Thursday, May 08, 2008

ENA6 Question 2a - editorials and letters

Here are two texts that might help you revise for the 2a) part of this paper. The first text is an editorial from The Guardian which should give you some idea about how to put together a piece of writing like this. Note the lack of first person pronouns (no I or we) and the emphasis on strong opinion expressed through modal auxiliaries, in the last paragraph particularly. If you’re asked to write an editorial, remember that you’re expressing the newspaper’s own view on the issue and that while you should look at both sides of the debate (arguments about male female talk, political correctness going too far, language change being a bad thing etc.) you should always come down one side of the debate more than the other (e.g. “texting can be a useful tool, but if it is allowed to spread into the written language of this country’s young people, standards will fall…” or something like that).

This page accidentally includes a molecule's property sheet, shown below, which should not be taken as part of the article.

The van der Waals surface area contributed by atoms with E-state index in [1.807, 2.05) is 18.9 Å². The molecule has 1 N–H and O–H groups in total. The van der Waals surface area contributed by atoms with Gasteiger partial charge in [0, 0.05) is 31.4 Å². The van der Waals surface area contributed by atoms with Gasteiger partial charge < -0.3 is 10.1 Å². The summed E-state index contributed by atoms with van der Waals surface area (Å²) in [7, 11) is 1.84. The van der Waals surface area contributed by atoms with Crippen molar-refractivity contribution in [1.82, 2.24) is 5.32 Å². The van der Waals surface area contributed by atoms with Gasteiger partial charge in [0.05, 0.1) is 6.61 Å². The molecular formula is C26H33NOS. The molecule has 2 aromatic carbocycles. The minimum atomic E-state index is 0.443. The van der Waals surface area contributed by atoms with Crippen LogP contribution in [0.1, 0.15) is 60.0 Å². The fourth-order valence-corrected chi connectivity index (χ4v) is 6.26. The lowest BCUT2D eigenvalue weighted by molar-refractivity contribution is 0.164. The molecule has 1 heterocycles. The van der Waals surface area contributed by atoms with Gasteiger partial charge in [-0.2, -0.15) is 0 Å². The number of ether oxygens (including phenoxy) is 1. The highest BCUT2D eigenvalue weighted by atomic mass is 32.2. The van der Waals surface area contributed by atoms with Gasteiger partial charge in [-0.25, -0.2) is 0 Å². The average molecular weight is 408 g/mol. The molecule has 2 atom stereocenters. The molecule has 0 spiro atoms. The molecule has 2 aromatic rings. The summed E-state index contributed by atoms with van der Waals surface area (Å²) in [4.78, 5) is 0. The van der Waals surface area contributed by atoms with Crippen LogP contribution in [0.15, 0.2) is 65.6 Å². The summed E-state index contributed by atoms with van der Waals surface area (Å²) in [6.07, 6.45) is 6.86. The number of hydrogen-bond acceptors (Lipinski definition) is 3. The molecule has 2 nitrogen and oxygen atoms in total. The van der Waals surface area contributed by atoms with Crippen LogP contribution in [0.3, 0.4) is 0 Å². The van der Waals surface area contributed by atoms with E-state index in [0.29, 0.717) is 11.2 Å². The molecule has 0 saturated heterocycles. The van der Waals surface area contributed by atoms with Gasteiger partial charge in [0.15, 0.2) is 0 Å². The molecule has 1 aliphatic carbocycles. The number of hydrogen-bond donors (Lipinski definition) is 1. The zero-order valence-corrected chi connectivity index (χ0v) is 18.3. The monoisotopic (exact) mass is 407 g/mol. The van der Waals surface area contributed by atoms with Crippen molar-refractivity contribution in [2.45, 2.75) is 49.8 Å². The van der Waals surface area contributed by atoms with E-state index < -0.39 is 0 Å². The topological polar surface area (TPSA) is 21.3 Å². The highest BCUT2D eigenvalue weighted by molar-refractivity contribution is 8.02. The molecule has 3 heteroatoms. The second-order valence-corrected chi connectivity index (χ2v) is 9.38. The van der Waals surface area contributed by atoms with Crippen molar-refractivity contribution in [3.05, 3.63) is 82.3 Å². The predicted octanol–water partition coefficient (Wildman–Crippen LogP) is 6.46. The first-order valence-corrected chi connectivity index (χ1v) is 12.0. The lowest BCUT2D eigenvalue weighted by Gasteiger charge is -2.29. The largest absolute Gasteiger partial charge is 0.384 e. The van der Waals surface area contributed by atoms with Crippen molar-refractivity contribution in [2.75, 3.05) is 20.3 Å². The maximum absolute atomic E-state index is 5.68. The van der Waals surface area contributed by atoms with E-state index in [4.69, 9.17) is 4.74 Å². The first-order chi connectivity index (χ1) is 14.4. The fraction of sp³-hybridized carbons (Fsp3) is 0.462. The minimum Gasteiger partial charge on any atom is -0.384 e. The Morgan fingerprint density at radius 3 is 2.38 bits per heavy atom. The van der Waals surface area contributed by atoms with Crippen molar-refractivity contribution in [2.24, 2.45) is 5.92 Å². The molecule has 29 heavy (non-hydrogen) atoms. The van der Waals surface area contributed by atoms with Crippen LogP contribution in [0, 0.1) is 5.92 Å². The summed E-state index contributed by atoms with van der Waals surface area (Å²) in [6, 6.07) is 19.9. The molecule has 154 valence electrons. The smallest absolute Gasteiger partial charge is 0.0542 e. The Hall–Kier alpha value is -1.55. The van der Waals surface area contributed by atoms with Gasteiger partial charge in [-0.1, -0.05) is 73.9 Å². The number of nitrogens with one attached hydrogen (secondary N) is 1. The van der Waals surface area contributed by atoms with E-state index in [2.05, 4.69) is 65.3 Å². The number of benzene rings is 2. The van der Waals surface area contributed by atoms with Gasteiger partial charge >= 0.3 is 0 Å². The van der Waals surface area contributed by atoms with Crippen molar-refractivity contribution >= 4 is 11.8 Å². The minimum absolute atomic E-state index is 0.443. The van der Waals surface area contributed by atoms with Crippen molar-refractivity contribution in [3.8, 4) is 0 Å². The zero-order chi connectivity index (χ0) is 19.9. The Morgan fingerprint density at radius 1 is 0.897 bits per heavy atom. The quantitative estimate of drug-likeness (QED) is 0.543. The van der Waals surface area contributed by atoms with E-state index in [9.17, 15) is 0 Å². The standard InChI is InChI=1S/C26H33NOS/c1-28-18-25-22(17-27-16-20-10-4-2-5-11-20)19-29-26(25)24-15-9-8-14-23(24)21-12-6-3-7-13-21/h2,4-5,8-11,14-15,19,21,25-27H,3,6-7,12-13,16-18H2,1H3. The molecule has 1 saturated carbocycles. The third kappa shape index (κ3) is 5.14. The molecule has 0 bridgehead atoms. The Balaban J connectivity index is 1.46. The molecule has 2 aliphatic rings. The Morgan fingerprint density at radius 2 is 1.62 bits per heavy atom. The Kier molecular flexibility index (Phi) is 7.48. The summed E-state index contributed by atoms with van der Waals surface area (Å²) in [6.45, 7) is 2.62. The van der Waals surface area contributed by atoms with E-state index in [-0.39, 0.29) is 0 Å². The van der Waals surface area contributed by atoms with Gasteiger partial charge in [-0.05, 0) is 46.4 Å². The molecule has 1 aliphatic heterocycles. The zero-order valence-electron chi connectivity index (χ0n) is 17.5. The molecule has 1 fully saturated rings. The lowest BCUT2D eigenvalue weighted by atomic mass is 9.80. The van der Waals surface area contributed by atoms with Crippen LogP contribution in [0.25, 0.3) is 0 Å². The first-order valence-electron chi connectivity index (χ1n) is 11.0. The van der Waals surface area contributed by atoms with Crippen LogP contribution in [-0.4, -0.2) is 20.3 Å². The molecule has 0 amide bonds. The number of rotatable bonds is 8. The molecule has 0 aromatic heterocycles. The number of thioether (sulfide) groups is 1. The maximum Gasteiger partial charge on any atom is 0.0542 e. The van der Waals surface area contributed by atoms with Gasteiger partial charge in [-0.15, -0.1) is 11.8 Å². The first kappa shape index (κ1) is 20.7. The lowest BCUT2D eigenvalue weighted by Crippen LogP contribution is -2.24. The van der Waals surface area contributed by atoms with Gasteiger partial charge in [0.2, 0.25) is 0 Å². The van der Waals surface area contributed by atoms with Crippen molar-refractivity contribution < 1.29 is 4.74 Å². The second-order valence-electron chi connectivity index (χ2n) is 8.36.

The second text is the nearest equivalent to a letter to the editor that I could find. On the exam spec a letter is mentioned as a possible form for this question, but most letters in broadsheet newspapers are pretty brief. This personal response is structured a little like a letter. It responds to a previous article (so you might be responding to one of the texts in the exam paper); it refers back to the original article by paraphrasing a few points and quoting briefly from it; it then constructs an argument against the original article, using personal observations and statistics. This is exactly the sort of structure you could use if you were set a question like this.

Accent bias: a guest blog for TEFL Workers' Union

I don't normally blog opinion pieces on here but thought I'd share this one as I was asked to write a few things for the TEFL Worker...